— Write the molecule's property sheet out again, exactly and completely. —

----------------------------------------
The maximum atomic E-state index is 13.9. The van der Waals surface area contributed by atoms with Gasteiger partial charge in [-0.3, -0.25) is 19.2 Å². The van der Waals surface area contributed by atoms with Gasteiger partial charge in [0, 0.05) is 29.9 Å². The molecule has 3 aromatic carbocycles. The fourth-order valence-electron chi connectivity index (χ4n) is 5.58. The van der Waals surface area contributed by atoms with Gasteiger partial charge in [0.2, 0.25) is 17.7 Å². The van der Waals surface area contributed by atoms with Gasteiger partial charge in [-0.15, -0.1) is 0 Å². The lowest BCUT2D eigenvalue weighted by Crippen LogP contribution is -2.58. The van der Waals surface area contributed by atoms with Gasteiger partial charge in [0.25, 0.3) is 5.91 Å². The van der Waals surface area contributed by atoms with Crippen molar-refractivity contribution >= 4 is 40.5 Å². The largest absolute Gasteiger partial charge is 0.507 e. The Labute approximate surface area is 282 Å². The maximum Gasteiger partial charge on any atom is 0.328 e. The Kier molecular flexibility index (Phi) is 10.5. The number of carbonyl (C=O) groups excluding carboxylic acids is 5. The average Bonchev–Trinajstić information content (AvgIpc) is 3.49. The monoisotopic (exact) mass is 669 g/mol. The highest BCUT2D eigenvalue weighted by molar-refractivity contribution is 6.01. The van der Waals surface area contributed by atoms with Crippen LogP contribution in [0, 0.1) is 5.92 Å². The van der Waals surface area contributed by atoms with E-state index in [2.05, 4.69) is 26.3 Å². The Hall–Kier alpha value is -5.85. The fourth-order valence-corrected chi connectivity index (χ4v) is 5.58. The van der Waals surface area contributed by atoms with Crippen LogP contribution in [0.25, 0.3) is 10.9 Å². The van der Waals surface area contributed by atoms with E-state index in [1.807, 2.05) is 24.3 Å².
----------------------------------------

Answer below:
The maximum atomic E-state index is 13.9. The van der Waals surface area contributed by atoms with Gasteiger partial charge in [-0.3, -0.25) is 19.2 Å². The van der Waals surface area contributed by atoms with Gasteiger partial charge in [0, 0.05) is 29.9 Å². The molecule has 3 aromatic carbocycles. The fourth-order valence-electron chi connectivity index (χ4n) is 5.58. The van der Waals surface area contributed by atoms with Gasteiger partial charge in [0.2, 0.25) is 17.7 Å². The van der Waals surface area contributed by atoms with Gasteiger partial charge in [-0.15, -0.1) is 0 Å². The lowest BCUT2D eigenvalue weighted by Crippen LogP contribution is -2.58. The van der Waals surface area contributed by atoms with Gasteiger partial charge in [0.25, 0.3) is 5.91 Å². The van der Waals surface area contributed by atoms with Crippen molar-refractivity contribution >= 4 is 40.5 Å². The largest absolute Gasteiger partial charge is 0.507 e. The Labute approximate surface area is 282 Å². The maximum Gasteiger partial charge on any atom is 0.328 e. The Kier molecular flexibility index (Phi) is 10.5. The number of carbonyl (C=O) groups excluding carboxylic acids is 5. The average Bonchev–Trinajstić information content (AvgIpc) is 3.49. The monoisotopic (exact) mass is 669 g/mol. The highest BCUT2D eigenvalue weighted by molar-refractivity contribution is 6.01. The van der Waals surface area contributed by atoms with Crippen LogP contribution in [0, 0.1) is 5.92 Å². The van der Waals surface area contributed by atoms with E-state index in [2.05, 4.69) is 26.3 Å². The Hall–Kier alpha value is -5.85. The fourth-order valence-corrected chi connectivity index (χ4v) is 5.58. The van der Waals surface area contributed by atoms with Crippen LogP contribution in [0.25, 0.3) is 10.9 Å². The van der Waals surface area contributed by atoms with E-state index in [1.807, 2.05) is 24.3 Å².